|Coordinates||35°00′57″N 33°25′23″E / 35.0158°N 33.4230°E|
|Management||Cyprus Department of Antiquities|
Idalion or Idalium (Greek: Ιδάλιον, Idalion, Phoenician: 𐤀𐤃𐤉𐤋, ʾDYL, Akkadian: Ed-di-al) was an ancient city in Cyprus, in modern Dali, Nicosia District. The city was founded on the copper trade in the 3rd millennium BC. Its name in the 8th century BC was "Ed-di-al" as it appears on the Sargon Stele of 707 BC, and a little later on the Prism of Esarhaddon.
Recent excavations have uncovered major buildings on the site which are open to visitors. A new museum is in the entrance of the site.
The ancient city
The original inhabitants were natives of the island, known to scholars as the "Eteocypriotes". The original city lay on the northern side of the Gialias River in modern "Ayios Sozomenos". During the 13th century BC the people of Ed-di-al began manufacturing operations on the south side of the river in what is now modern Dhali. From there the city grew to the major urban and copper-trading centre founded by the Neo-Assyrians at the end of the 8th century BC.
The city was the centre of the worship of the Great Goddess of Cyprus, the "Wanassa" or Queen of Heaven, known as Aphrodite and her consort the "Master of Animals". This worship appears to have begun in the 11th century BC and continued down through the Roman Period.
The ancient city was located in the fertile Gialias valley and flourished there as an economic centre due to its location close to the mines in the eastern foothills of the Troodos Mountains and its proximity to the cities and ports on the south and east coast. Idalion prospered and became so wealthy that it was among the 11 cities of Cyprus listed on the Sargon Stele (707 BC) and first among the ten Cypriot kingdoms listed on the prism (many-sided tablet) of the Assyrian king Esarhaddon (680–669 BC).
The city included two acropolises while houses were in the lower city. The fortified palace was built in 750-600 BC on Ampileri Hill, the west acropolis of the city, and rebuilt in 600-475 BC against attacks by Kition. The Temple of Athena was also located there. The east acropolis on Moutti tou Arvili Hill functioned as a sacred centre and included the Temples of Apollo, Aphrodite and of other gods. The lower city was also fortified, at least during the 5th c. BC.
The first evidence of non-Cypriot presence (Greek, Phoenician, and others) appears in the Archaic Period (c. 550 BC) in Phoenician inscriptions found in the Adonis Temenos on the East Acropolis.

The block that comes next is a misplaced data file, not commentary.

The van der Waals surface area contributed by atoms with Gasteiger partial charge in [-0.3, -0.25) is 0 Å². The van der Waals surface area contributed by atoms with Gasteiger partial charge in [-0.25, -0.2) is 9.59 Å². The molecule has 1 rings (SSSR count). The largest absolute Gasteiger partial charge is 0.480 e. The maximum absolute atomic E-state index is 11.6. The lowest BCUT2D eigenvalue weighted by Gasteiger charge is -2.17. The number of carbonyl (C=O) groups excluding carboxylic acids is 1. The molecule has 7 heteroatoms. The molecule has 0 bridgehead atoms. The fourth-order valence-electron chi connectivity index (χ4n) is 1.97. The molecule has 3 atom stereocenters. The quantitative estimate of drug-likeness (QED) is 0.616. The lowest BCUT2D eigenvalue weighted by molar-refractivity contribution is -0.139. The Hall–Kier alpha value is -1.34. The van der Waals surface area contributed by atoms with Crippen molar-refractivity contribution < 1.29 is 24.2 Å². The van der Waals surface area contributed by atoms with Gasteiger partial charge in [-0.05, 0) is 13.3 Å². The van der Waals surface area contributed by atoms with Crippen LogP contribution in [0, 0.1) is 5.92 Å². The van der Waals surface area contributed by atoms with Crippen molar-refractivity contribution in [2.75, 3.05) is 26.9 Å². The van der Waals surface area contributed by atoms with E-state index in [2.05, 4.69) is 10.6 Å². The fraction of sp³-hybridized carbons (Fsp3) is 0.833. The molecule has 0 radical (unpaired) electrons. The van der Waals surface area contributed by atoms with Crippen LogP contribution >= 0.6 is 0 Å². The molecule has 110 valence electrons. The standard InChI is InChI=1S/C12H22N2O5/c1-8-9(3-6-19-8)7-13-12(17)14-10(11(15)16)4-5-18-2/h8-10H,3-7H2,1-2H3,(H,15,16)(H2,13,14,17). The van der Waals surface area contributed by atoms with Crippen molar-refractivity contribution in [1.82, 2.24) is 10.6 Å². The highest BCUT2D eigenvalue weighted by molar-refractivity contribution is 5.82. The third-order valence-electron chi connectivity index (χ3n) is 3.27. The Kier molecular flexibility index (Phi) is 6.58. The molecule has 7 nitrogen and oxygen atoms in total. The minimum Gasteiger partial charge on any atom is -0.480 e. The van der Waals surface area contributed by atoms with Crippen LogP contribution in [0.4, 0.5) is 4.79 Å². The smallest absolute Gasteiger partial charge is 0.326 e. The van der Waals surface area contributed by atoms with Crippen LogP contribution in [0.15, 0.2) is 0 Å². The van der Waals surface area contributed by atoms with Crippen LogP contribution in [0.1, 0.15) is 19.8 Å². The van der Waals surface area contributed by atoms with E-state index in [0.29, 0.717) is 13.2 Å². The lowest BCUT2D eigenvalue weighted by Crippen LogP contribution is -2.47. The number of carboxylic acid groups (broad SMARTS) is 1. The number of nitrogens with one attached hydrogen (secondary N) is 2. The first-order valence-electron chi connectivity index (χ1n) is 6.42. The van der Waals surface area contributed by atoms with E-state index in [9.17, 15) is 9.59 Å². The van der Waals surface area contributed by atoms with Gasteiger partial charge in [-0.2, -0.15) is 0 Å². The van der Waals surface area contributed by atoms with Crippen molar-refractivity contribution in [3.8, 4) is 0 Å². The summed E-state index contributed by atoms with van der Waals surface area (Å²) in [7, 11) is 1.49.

Production by the mint dating from 535 BC shows the city's authority and prosperity. The fortified palace was also a sign of this prosperity as it is one of the few, and the largest known, in Cyprus. The first Kings of Idalion were Greek as shown from coin inscriptions and the important Idalion Tablet. The tablet also shows that the last king, Stakyspros, was democratic in governing by decisions taken with a council of citizens and the resulting documented laws discovered in the temple of Athena. It also shows that there was a social welfare system during the sieges of the city by the Persians and Kitions of 478-470 BC. The king was the biggest landowner and borders of plots were registered.
The city was conquered by Kition, a Phoenician city at that time, in about 450 BC. The palace became their administrative centre; the archive of tax payments was discovered here. Under Kition the city became the centre of a cult of Aphrodite and of the Helleno-Phoenician deity Resheph-Apollo.
From 300 BC the palace and west acropolis were abandoned and the city became centered on the east acropolis, around the special sanctuaries for Aphrodite and Adonis which continued their importance.
The city existed in Hellenistic and Roman times but its extent is not yet known.
"Rosemary scented Idalium" appears in the poetry of Propertius and others as the place where Venus (or Aphrodite, the original pre-Greek Queen of Heaven) met Adonis (the original pre-Greek consort of the Queen of Heaven, or 'Lord').